Aug 4/ Dim. 5

600

311.127/311.127

612/588

313.242/309.026

E

Perf. 5

700

329.628

702

330.000

F

Min. 6

800

349.228

792

347.6543

F#/Gb

Maj. 6

900

369.994

906

371.250

G

Min. 7

1000

391.995

996

391.111

G#/Ab

Maj. 7

1100

415.305

1110

417.6562

A

octave

1200

440.000

1200

440.000


IF you want to delve deeper into the Pythagorean tuning concept, read on…





The frequency value tells you how many vibrations per second to create any given pitch.




Equal temperament tuning spaces 12 tones of the octave and EQUAL distance apart- the space from any tone to the next [half] step is always the same = 100 log cents.




Pianos, keyboards and pitchpipes are tuned this way. This allows the instrument to be played in any key with relative accuracy but does not allow creation of the harmonic structure that locks and rings a barbershop chord.




Pythagorean tuning requires that certain steps in the scale be raise or lowered to establish the harmonic structure which creates the overtones and ring of the barbershop chords we so love.




Let’s look at some of the tones on the chart.




do” [A] remains constant.




Now look at E [fifth or ‘so’] Notice the difference in frequency between Equal Temperament and Pythagorean. [700 and 702] Not very much.




Take a moment to find the notes that are higher; maj 2= B; maj 3=C#; maj 6=F#; maj 7=G#; Aug 4=D#.




So that is why we sing the 2, the 3, the 6 and the 7th and the raised 4th higher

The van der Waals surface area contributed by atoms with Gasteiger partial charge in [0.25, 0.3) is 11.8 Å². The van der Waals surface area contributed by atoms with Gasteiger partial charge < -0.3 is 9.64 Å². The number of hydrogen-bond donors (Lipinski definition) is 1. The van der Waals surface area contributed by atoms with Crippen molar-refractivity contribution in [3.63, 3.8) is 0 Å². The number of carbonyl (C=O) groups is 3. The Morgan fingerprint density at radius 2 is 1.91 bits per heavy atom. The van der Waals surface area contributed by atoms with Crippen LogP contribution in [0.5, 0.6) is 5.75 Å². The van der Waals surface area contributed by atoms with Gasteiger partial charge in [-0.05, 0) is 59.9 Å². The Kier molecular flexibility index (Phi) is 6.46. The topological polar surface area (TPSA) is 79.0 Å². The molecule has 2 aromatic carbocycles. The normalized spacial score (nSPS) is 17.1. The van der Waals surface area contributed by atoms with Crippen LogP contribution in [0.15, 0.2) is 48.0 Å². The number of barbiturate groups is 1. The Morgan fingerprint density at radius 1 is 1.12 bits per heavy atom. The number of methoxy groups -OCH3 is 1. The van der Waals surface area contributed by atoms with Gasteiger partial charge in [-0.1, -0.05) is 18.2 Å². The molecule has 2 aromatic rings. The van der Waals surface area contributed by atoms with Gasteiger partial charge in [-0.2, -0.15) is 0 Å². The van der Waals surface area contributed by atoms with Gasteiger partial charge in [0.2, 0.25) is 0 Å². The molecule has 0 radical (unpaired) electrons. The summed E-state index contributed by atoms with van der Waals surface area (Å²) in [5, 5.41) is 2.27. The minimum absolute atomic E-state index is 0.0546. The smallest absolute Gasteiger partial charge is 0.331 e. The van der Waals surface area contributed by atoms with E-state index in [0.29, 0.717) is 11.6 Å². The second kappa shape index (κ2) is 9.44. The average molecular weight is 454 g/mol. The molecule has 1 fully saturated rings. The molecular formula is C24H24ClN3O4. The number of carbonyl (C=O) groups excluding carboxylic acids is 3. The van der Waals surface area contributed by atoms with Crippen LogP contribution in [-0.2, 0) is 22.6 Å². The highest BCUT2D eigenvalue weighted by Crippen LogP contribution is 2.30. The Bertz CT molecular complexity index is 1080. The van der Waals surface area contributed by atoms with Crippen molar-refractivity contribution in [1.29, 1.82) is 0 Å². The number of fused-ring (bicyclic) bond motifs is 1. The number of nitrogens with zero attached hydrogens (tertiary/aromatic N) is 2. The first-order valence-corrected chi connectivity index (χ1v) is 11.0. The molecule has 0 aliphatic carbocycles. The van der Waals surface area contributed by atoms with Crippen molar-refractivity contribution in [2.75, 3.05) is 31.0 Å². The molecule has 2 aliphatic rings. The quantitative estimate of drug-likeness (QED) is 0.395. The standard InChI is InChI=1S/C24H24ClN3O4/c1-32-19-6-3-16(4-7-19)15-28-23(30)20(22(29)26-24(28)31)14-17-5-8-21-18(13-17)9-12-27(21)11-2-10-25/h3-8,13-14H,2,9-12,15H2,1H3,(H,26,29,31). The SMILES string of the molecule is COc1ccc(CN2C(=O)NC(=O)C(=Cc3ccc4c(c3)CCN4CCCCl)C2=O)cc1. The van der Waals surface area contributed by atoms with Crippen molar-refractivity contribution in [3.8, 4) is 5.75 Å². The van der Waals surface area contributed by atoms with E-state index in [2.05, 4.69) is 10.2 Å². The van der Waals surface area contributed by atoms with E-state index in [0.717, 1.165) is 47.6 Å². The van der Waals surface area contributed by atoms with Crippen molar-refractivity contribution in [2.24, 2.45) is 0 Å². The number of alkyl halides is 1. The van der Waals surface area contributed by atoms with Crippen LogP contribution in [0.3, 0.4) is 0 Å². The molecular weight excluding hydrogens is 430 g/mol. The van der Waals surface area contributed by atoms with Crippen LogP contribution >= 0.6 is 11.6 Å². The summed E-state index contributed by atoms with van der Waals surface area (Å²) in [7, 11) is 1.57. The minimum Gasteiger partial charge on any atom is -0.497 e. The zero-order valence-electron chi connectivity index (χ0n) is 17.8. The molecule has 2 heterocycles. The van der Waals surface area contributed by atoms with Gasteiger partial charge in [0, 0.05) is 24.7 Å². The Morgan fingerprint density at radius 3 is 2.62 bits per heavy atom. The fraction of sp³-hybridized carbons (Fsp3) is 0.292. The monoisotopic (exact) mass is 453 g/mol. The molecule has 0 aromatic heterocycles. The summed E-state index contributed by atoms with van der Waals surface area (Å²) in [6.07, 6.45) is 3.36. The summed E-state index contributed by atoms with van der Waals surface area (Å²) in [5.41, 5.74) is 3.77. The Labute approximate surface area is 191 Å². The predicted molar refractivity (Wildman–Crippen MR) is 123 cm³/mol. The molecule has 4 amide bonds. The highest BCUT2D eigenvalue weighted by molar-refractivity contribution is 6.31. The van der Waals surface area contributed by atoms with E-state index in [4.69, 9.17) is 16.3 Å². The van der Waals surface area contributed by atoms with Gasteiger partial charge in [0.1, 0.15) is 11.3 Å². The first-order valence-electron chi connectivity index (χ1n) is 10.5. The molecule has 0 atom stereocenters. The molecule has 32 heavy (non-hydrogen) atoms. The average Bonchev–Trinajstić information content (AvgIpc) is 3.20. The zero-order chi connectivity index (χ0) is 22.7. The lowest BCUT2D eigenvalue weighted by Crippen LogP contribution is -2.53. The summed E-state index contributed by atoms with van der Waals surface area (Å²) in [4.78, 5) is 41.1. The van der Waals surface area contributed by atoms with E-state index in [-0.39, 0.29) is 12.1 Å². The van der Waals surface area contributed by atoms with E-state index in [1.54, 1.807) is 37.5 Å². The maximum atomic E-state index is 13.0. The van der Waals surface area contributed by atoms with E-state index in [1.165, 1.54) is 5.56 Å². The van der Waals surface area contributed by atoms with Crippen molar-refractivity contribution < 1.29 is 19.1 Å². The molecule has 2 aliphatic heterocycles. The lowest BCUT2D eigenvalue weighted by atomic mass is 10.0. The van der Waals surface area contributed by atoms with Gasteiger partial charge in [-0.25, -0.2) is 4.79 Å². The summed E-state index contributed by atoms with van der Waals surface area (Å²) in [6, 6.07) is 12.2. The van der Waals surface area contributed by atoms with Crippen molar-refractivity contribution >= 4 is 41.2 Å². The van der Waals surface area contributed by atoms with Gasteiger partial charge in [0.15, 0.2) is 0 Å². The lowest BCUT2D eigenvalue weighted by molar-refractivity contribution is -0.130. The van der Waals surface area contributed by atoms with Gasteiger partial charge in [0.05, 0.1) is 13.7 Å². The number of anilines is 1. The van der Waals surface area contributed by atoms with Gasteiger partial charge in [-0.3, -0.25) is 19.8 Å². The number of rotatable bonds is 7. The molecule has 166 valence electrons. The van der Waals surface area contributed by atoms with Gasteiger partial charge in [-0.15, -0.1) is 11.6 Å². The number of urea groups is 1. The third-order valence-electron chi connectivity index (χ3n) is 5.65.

Okay- now find the notes that are lower; min 2=A#/Bb; min 3=Cnat; perf 4=D; min 6=Fnat; min 7=Gnat.




So as a rule, anything lowered from the key signature is tuned lower. But as you know, we generally have a tendency to sing on the low side so we don’t have to put much effort in here!! There will be times, though, that you will experience the ‘feel’ of this.




So now you can understand why checking notes on a pitchpipe or keyboard won’t give you the correct Pythagorean tuned notes, except for “do”. Try to use them only for beginning note learning and checking. Once you are past that stage, drop your dependence on them and begin to rely on your ears.



Important Note- do not worry if you do not understand all of this jargon! Just remember the basic concept of

raising the 2 and 3 and 6 and 7 tones AND sharped notes of the scale.
The Tuning Point page 7